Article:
Christopher Tudge researches the evolution of crabs. “Believe it or not, the evolutionary history of crabs is still a mystery. Crustaceans are among our oldest life forms, but the evolutionary relationships between our commonest crabs, lobsters, and shrimps remain unknown,” says the biology professor.
In association with a colleague’s grant from the National Science Foundation, Tudge analyzes crab morphology and DNA sequences to help map the ancestral tree of crustaceans. For several years, Tudge also directed the professional science master’s program, an applied graduate program designed to teach business and administrative skills as well as science to students interested in science careers outside of academia.
“I have my feet in many realms,” says Tudge. “Sometimes I am working as a pure researcher at the Smithsonian Institution's National Museum of Natural History, others times I am administering and marketing an AU program. I am a good example of how scientists today need to know more than pure science. They need to be able to communicate scientific knowledge across many channels, manage a project, or even develop a product.”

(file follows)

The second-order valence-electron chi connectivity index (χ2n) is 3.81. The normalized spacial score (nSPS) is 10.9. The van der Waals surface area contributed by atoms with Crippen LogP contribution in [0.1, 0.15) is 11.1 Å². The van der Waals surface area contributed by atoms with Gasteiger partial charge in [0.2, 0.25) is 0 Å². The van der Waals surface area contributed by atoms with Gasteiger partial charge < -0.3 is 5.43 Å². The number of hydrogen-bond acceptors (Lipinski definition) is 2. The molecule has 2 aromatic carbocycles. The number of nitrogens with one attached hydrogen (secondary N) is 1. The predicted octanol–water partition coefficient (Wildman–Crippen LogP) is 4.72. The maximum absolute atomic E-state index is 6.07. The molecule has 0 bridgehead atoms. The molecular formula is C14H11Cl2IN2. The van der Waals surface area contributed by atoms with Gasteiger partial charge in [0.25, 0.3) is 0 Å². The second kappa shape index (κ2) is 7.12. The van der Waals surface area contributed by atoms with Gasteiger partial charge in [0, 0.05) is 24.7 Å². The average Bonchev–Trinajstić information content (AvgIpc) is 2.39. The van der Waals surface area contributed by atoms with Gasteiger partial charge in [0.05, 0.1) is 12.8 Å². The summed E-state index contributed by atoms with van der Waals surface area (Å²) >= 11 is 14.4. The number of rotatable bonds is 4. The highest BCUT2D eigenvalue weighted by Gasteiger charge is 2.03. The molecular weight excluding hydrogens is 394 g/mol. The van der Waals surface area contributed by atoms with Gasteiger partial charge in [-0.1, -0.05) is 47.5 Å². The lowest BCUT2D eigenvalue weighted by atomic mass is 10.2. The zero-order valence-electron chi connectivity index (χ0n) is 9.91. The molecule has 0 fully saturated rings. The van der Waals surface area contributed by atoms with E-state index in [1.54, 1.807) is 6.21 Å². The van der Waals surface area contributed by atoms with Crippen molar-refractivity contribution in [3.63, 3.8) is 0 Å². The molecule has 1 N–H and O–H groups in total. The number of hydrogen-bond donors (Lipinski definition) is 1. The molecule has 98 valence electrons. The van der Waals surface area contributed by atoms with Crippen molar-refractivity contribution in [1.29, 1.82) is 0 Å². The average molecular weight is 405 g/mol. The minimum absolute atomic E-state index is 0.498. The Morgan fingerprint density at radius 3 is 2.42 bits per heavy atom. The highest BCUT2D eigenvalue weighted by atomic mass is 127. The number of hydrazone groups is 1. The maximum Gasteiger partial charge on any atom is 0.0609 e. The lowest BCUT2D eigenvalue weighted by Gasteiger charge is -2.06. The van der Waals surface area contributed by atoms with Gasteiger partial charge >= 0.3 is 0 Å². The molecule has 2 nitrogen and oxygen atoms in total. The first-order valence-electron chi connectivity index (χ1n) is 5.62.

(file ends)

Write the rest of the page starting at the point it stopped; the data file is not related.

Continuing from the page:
Keeping Ahead of the Curve
Tudge’s students earn internships and find work opportunities at many government agencies such as the Environmental Protection Agency and the National Institutes of Health and industries such as Northrop Grumman, Booze Allen Hamilton, and Celera Genomics.
“Industry is changing. There is a great need to expand beyond the lonely scientist in the lab. Our students are supplying the talent that the U.S. government and innovative companies need to ensure they stay ahead of the curve.”